Modelling the effects of global climate change on Chikungunya transmission in the 21 st century

N.B. Tjaden, J.E. Suk, D. Fischer, Stephanie Margarete Thomas, Carl Beierkuhnlein, J.C. Semenza*

*Corresponding author for this work

Research output: Contribution to journalArticleAcademicpeer-review

35 Citations (Scopus)
27 Downloads (Pure)


The arrival and rapid spread of the mosquito-borne viral disease Chikungunya across the Americas is one of the most significant public health developments of recent years, preceding and mirroring the subsequent spread of Zika. Globalization in trade and travel can lead to the importation of these viruses, but climatic conditions strongly affect the efficiency of transmission in local settings. In order to direct preparedness for future outbreaks, it is necessary to anticipate global regions that could become suitable for Chikungunya transmission. Here, we present global correlative niche models for autochthonous Chikungunya transmission. These models were used as the basis for projections under the representative concentration pathway (RCP) 4.5 and 8.5 climate change scenarios. In a further step, hazard maps, which account for population densities, were produced. The baseline models successfully delineate current areas of active Chikungunya transmission. Projections under the RCP 4.5 and 8.5 scenarios suggest the likelihood of expansion of transmission-suitable areas in many parts of the world, including China, sub-Saharan Africa, South America, the United States and continental Europe. The models presented here can be used to inform public health preparedness planning in a highly interconnected world.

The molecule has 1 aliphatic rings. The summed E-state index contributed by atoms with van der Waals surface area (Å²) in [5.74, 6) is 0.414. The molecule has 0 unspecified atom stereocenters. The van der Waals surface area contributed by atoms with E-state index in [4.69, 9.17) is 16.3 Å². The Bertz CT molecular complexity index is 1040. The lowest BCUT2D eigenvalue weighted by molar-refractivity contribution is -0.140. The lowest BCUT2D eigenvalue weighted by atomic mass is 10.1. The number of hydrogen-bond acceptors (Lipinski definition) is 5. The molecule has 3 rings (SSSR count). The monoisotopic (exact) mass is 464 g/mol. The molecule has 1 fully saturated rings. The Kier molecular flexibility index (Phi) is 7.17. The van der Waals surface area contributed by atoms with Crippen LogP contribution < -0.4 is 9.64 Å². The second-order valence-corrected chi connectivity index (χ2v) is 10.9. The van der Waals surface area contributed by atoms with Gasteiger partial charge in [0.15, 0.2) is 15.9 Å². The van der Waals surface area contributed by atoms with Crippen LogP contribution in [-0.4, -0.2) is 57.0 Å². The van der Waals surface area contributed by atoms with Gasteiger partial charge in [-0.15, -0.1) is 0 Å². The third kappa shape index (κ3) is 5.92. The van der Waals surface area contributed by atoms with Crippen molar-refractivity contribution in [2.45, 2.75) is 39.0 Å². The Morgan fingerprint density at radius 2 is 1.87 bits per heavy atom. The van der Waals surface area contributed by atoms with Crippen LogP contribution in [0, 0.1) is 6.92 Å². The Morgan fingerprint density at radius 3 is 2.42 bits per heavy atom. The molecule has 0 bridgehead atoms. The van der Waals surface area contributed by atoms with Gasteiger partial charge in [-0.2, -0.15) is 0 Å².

Original languageEnglish
Article number3813
Pages (from-to)1-11
Number of pages11
JournalScientific reports
Publication statusPublished - 19 Jun 2017
Externally publishedYes


  • chikungunya
  • Climate change
  • GeoHealth
  • geo-health
  • species distribution model
  • ecological niche models
  • Risk mapping
  • ITC-CV


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